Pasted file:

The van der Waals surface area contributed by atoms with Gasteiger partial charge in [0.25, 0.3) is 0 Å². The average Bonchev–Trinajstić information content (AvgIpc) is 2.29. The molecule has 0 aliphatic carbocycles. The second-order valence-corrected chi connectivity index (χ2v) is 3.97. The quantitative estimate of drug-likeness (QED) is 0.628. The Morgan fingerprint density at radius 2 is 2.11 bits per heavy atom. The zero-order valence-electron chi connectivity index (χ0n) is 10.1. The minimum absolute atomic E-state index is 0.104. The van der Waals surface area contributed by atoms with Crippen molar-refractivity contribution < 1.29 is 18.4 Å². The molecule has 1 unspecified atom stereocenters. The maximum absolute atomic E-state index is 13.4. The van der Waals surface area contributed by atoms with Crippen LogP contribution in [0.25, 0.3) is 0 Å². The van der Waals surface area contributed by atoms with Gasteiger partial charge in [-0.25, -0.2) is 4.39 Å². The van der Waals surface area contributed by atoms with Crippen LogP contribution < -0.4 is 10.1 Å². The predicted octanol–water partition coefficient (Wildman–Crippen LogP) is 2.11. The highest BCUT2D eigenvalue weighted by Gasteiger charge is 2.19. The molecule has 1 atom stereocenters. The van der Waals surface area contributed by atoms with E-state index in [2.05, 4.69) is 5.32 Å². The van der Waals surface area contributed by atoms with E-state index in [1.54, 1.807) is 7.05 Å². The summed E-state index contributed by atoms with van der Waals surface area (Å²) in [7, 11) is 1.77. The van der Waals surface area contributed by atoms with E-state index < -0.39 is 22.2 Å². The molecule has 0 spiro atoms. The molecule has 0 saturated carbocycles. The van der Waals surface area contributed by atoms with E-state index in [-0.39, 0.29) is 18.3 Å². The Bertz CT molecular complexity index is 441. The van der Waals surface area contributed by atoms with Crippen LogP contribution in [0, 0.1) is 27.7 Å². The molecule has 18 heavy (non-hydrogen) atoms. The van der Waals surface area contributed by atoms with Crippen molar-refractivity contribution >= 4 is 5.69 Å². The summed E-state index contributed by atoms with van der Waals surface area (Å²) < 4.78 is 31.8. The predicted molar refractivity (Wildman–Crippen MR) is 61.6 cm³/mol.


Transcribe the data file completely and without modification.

The van der Waals surface area contributed by atoms with Gasteiger partial charge in [0.25, 0.3) is 0 Å². The average Bonchev–Trinajstić information content (AvgIpc) is 2.29. The molecule has 0 aliphatic carbocycles. The second-order valence-corrected chi connectivity index (χ2v) is 3.97. The quantitative estimate of drug-likeness (QED) is 0.628. The Morgan fingerprint density at radius 2 is 2.11 bits per heavy atom. The zero-order valence-electron chi connectivity index (χ0n) is 10.1. The minimum absolute atomic E-state index is 0.104. The van der Waals surface area contributed by atoms with Crippen molar-refractivity contribution < 1.29 is 18.4 Å². The molecule has 1 unspecified atom stereocenters. The maximum absolute atomic E-state index is 13.4. The van der Waals surface area contributed by atoms with Crippen LogP contribution in [0.25, 0.3) is 0 Å². The van der Waals surface area contributed by atoms with Gasteiger partial charge in [-0.25, -0.2) is 4.39 Å². The van der Waals surface area contributed by atoms with Crippen LogP contribution < -0.4 is 10.1 Å². The predicted octanol–water partition coefficient (Wildman–Crippen LogP) is 2.11. The highest BCUT2D eigenvalue weighted by Gasteiger charge is 2.19. The molecule has 1 atom stereocenters. The van der Waals surface area contributed by atoms with E-state index in [2.05, 4.69) is 5.32 Å². The van der Waals surface area contributed by atoms with E-state index in [1.54, 1.807) is 7.05 Å². The summed E-state index contributed by atoms with van der Waals surface area (Å²) in [7, 11) is 1.77. The van der Waals surface area contributed by atoms with E-state index < -0.39 is 22.2 Å². The molecule has 0 spiro atoms. The molecule has 0 saturated carbocycles. The van der Waals surface area contributed by atoms with E-state index in [-0.39, 0.29) is 18.3 Å². The Bertz CT molecular complexity index is 441. The van der Waals surface area contributed by atoms with Crippen LogP contribution in [0, 0.1) is 27.7 Å². The molecule has 18 heavy (non-hydrogen) atoms. The van der Waals surface area contributed by atoms with Crippen molar-refractivity contribution >= 4 is 5.69 Å². The summed E-state index contributed by atoms with van der Waals surface area (Å²) < 4.78 is 31.8. The predicted molar refractivity (Wildman–Crippen MR) is 61.6 cm³/mol.